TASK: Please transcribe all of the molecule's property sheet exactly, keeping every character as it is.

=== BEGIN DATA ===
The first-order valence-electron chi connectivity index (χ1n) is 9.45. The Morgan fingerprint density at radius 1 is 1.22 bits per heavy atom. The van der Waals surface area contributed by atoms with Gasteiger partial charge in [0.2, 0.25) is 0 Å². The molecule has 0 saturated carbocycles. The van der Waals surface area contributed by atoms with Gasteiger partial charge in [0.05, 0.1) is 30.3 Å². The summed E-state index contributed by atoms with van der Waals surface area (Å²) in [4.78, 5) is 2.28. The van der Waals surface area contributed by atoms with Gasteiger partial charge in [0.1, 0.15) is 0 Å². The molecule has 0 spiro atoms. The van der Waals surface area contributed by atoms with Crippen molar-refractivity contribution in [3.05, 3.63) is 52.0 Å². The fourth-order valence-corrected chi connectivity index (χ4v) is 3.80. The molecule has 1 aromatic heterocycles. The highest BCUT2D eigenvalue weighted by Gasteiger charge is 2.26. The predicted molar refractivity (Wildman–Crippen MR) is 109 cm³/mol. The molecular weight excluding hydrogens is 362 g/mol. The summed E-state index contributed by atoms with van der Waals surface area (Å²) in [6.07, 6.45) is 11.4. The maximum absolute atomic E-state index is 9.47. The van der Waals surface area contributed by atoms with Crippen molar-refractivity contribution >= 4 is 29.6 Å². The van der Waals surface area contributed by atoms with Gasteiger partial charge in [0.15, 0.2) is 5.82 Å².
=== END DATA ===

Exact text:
The first-order valence-electron chi connectivity index (χ1n) is 9.45. The Morgan fingerprint density at radius 1 is 1.22 bits per heavy atom. The van der Waals surface area contributed by atoms with Gasteiger partial charge in [0.2, 0.25) is 0 Å². The molecule has 0 saturated carbocycles. The van der Waals surface area contributed by atoms with Gasteiger partial charge in [0.05, 0.1) is 30.3 Å². The summed E-state index contributed by atoms with van der Waals surface area (Å²) in [4.78, 5) is 2.28. The van der Waals surface area contributed by atoms with Gasteiger partial charge in [0.1, 0.15) is 0 Å². The molecule has 0 spiro atoms. The van der Waals surface area contributed by atoms with Crippen molar-refractivity contribution in [3.05, 3.63) is 52.0 Å². The fourth-order valence-corrected chi connectivity index (χ4v) is 3.80. The molecule has 1 aromatic heterocycles. The highest BCUT2D eigenvalue weighted by Gasteiger charge is 2.26. The predicted molar refractivity (Wildman–Crippen MR) is 109 cm³/mol. The molecular weight excluding hydrogens is 362 g/mol. The summed E-state index contributed by atoms with van der Waals surface area (Å²) in [6.07, 6.45) is 11.4. The maximum absolute atomic E-state index is 9.47. The van der Waals surface area contributed by atoms with Crippen molar-refractivity contribution >= 4 is 29.6 Å². The van der Waals surface area contributed by atoms with Gasteiger partial charge in [0.15, 0.2) is 5.82 Å².